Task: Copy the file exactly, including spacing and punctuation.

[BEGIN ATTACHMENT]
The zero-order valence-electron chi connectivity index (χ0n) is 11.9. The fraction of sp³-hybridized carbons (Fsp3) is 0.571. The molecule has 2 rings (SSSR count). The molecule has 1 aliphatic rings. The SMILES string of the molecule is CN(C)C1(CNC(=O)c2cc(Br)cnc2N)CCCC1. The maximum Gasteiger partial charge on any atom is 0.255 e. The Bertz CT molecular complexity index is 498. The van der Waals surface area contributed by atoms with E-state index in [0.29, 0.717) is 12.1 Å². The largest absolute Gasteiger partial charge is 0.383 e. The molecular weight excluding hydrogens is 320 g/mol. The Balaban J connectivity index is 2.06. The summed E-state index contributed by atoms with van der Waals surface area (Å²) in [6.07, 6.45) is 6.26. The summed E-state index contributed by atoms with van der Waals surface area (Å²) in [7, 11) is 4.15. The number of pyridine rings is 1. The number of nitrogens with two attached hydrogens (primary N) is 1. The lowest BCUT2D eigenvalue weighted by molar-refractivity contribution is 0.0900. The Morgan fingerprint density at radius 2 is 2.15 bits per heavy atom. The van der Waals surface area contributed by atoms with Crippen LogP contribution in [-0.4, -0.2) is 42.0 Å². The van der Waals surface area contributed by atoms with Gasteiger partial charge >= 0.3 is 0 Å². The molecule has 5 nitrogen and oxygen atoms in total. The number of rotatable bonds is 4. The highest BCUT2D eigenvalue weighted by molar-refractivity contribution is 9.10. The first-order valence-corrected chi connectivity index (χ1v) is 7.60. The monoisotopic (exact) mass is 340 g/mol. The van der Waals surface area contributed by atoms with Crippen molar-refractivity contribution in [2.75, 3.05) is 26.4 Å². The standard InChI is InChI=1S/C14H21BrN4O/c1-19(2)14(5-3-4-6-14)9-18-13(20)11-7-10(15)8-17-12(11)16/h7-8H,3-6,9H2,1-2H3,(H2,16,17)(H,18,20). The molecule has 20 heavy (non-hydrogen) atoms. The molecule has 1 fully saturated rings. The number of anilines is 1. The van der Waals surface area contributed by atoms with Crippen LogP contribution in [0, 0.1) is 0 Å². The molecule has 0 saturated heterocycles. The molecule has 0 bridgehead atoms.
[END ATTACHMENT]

The zero-order valence-electron chi connectivity index (χ0n) is 11.9. The fraction of sp³-hybridized carbons (Fsp3) is 0.571. The molecule has 2 rings (SSSR count). The molecule has 1 aliphatic rings. The SMILES string of the molecule is CN(C)C1(CNC(=O)c2cc(Br)cnc2N)CCCC1. The maximum Gasteiger partial charge on any atom is 0.255 e. The Bertz CT molecular complexity index is 498. The van der Waals surface area contributed by atoms with E-state index in [0.29, 0.717) is 12.1 Å². The largest absolute Gasteiger partial charge is 0.383 e. The molecular weight excluding hydrogens is 320 g/mol. The Balaban J connectivity index is 2.06. The summed E-state index contributed by atoms with van der Waals surface area (Å²) in [6.07, 6.45) is 6.26. The summed E-state index contributed by atoms with van der Waals surface area (Å²) in [7, 11) is 4.15. The number of pyridine rings is 1. The number of nitrogens with two attached hydrogens (primary N) is 1. The lowest BCUT2D eigenvalue weighted by molar-refractivity contribution is 0.0900. The Morgan fingerprint density at radius 2 is 2.15 bits per heavy atom. The van der Waals surface area contributed by atoms with Crippen LogP contribution in [-0.4, -0.2) is 42.0 Å². The van der Waals surface area contributed by atoms with Gasteiger partial charge >= 0.3 is 0 Å². The molecule has 5 nitrogen and oxygen atoms in total. The number of rotatable bonds is 4. The highest BCUT2D eigenvalue weighted by molar-refractivity contribution is 9.10. The first-order valence-corrected chi connectivity index (χ1v) is 7.60. The monoisotopic (exact) mass is 340 g/mol. The van der Waals surface area contributed by atoms with Crippen molar-refractivity contribution in [2.75, 3.05) is 26.4 Å². The standard InChI is InChI=1S/C14H21BrN4O/c1-19(2)14(5-3-4-6-14)9-18-13(20)11-7-10(15)8-17-12(11)16/h7-8H,3-6,9H2,1-2H3,(H2,16,17)(H,18,20). The molecule has 20 heavy (non-hydrogen) atoms. The molecule has 1 fully saturated rings. The number of anilines is 1. The van der Waals surface area contributed by atoms with Crippen LogP contribution in [0, 0.1) is 0 Å². The molecule has 0 saturated heterocycles. The molecule has 0 bridgehead atoms.